We watched curiously as Jean-Louis and Matt chatted in headphones, pointed at the slopes, and raised their necks from side to side. At first I found this a bit ridiculous. Isn’t everyone getting new trails in Alaska? But as the days went by, I realized how important this part of the equation is. Wind and sun exposure can break down good snow quickly. In addition, if you are going to fly in a helicopter, you should look for the best things.

Heli-skiing in Alaska
Andy Cochran

The next three rolls were similar to the first, if not better. We stayed mostly in the shaded north sides, trying to avoid the marginal snow. At these northern latitudes, the tree line is a few thousand feet above sea level, and we were topping about seven or eight thousand feet. Without trees, even relatively minor gusts of wind can quickly change the surface of the snow, making skiing less than ideal.

As the day progressed, we moved to steeper terrain, often ski lines one after the other from top to bottom, to mitigate the risk of multiple people falling into the same avalanche (if one did). Nothing we’ve been skiing has come close to the thorns and slopes you see in the movies – and I was grateful for that, because those things are way above my salary.

However, those turns were some of the best of my life. We’ve been hitting knee-deep powder for thousands of feet, then rinse and repeat. We had been living a dream for a week, and we were determined to suck it up.

Heli-skiing in Alaska
Andy Cochran

get downhill

Late lunch at 2:30pm and we finally had our first steady moment of the day. I sat on my skis and looked down the huge canyon, taking a while to realize how lucky I was to be there. A second later, Matt handed each of us a small box of roast beef sandwiches and cookies, which we consumed in seconds. I didn’t realize how hungry I was until the first bite; I haven’t had food or a sip of water all day. Between the early nerves and excitement of skating on powder coat, I had forgotten about everything else.

Matt explained that we had another three hours before our hard stop, or we could go home early if anyone got tired. I almost laughed. We were going from bell to bell.

We heard the distant hum of the helicopter’s blades, and then spotted Jean-Louis returning from refueling at the inn. We hit once and landed, and climbed inside. Even after half a day of this experience, the movements were starting to look normal.

Wanting to get away from the midday sun for better snow, Matt directed the helicopter into a new valley with a handful of steep lines. At first I did not think it was possible to reach them – a large cornice protected their entrance. But Matt had other ideas and signaled us to be on the top line.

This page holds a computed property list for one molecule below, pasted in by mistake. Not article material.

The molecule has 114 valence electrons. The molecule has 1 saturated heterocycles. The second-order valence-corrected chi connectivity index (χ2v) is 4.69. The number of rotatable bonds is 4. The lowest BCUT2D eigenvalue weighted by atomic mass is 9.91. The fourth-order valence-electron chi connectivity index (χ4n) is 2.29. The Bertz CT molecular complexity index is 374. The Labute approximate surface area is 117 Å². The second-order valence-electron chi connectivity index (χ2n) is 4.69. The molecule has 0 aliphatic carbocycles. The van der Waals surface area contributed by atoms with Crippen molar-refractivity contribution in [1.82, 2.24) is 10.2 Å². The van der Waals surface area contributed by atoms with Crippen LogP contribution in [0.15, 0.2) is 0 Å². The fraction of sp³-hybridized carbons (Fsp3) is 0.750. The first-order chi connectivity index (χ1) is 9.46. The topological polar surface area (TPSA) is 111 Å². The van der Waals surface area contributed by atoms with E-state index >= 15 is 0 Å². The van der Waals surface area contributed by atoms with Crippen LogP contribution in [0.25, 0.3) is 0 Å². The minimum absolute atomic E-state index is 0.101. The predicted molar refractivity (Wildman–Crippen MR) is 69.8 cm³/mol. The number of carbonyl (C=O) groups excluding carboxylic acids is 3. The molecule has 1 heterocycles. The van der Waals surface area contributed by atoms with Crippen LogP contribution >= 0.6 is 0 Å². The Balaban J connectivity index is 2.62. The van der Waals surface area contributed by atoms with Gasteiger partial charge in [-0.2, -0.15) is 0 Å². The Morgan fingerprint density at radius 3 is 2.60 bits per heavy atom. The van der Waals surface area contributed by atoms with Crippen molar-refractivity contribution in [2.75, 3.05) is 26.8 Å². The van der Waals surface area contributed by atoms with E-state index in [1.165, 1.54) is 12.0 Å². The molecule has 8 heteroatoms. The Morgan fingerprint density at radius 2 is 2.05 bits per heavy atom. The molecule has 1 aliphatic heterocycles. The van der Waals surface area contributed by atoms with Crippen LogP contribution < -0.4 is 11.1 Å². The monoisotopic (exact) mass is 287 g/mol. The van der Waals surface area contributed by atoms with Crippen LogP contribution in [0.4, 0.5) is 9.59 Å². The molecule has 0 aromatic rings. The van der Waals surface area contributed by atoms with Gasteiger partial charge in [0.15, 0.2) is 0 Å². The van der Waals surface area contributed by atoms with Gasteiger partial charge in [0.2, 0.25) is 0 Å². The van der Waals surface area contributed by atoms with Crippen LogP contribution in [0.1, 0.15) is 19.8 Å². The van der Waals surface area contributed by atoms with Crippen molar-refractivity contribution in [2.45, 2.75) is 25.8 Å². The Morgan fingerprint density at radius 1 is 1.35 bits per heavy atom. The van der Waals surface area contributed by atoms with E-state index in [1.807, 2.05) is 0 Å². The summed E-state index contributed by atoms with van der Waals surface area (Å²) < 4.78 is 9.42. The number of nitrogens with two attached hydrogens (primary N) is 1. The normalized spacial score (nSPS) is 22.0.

Outside of helicopters with skis, we heard the demo version I was expecting but not hoping. We would drop carefully over the steep icy ledge, swerve hard to the right to avoid a large cliff range, then ski down a waterfall to the valley floor, avoiding hard debris from earlier apron slips. Mom, if you’re reading this, it’s just as bad as it sounds. I said I don’t want to be the back seat driver.

Heli-skiing in Alaska
Andy Cochran

After a quick radio check, Matt came in first. We watched him glide gracefully across the drop and crossing, then he disappeared from view in the second half of the descent. I felt nerves return. My legs started shaking a little and my jokes became less funny. Sure, this wasn’t the most technical terrain I’ve skied on, but something about the remoteness and grandeur of the place put me in my place.

I have three options: go all out, wishing to stick to the drop, a controlled fall with edges battling to buy as soon as possible, or my final choice: butt awkwardly to the edge and cut a clumsy eight-foot drop. Safety sometimes takes precedence over grace. Skates on the slope, I take a deep breath, do a quick crossover, and gain confidence as the hard bag turns into a fine, firm powder. Then she returned to a world I know so well: left, right, left, right.

Heli-skiing in Alaska
Andy Cochran

Alaska: unlike anything else

I often say that skiing is the same as flying. There’s a lightness to it unlike anything else you’ve done: You’re stuck somewhere between settling down and falling. Once I found my rhythm, this is how I felt – I lean back and forth and let the skates do the rest.

After three more laps, we’d call it a day. My legs and mind felt like mashed potatoes. While I’m fortunate to live in Jackson Hole and tour some of the best powder in the Lower 48, Alaska lives up to the hype: great lines, champ snow, and absolutely pristine descents that make you feel like you’re the only person ever to ski on those peaks.

If you never give it a chance, heli-skiing is well worth it. And then some.

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Written by Joseph